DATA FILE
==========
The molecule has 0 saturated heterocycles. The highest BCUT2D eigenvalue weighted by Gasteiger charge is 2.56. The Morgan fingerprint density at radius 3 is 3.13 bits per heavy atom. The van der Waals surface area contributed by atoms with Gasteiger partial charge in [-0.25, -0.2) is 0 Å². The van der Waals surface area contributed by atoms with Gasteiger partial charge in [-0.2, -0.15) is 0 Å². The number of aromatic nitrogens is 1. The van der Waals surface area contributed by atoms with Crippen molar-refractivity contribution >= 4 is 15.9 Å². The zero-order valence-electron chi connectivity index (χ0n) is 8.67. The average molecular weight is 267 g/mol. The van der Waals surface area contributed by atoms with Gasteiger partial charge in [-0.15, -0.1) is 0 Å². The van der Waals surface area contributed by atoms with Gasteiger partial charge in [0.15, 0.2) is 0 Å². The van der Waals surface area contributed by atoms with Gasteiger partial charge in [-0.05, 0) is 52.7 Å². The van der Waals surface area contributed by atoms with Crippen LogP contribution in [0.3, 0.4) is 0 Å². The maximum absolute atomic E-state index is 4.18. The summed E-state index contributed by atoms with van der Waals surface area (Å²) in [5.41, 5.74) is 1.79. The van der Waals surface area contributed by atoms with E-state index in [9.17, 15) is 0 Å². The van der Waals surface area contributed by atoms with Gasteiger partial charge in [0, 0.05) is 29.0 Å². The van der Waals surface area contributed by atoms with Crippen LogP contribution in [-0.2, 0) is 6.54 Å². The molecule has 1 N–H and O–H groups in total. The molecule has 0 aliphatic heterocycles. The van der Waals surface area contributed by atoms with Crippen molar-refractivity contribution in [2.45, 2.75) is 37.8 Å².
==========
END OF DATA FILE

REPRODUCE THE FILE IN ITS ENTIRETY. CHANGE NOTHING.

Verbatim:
The molecule has 0 saturated heterocycles. The highest BCUT2D eigenvalue weighted by Gasteiger charge is 2.56. The Morgan fingerprint density at radius 3 is 3.13 bits per heavy atom. The van der Waals surface area contributed by atoms with Gasteiger partial charge in [-0.25, -0.2) is 0 Å². The van der Waals surface area contributed by atoms with Gasteiger partial charge in [-0.2, -0.15) is 0 Å². The number of aromatic nitrogens is 1. The van der Waals surface area contributed by atoms with Crippen molar-refractivity contribution >= 4 is 15.9 Å². The zero-order valence-electron chi connectivity index (χ0n) is 8.67. The average molecular weight is 267 g/mol. The van der Waals surface area contributed by atoms with Gasteiger partial charge in [-0.15, -0.1) is 0 Å². The van der Waals surface area contributed by atoms with Gasteiger partial charge in [0.15, 0.2) is 0 Å². The van der Waals surface area contributed by atoms with Gasteiger partial charge in [-0.05, 0) is 52.7 Å². The van der Waals surface area contributed by atoms with Crippen LogP contribution in [0.3, 0.4) is 0 Å². The maximum absolute atomic E-state index is 4.18. The summed E-state index contributed by atoms with van der Waals surface area (Å²) in [5.41, 5.74) is 1.79. The van der Waals surface area contributed by atoms with E-state index in [9.17, 15) is 0 Å². The van der Waals surface area contributed by atoms with Gasteiger partial charge in [0, 0.05) is 29.0 Å². The van der Waals surface area contributed by atoms with Crippen LogP contribution in [-0.2, 0) is 6.54 Å². The molecule has 1 N–H and O–H groups in total. The molecule has 0 aliphatic heterocycles. The van der Waals surface area contributed by atoms with Crippen molar-refractivity contribution in [2.45, 2.75) is 37.8 Å².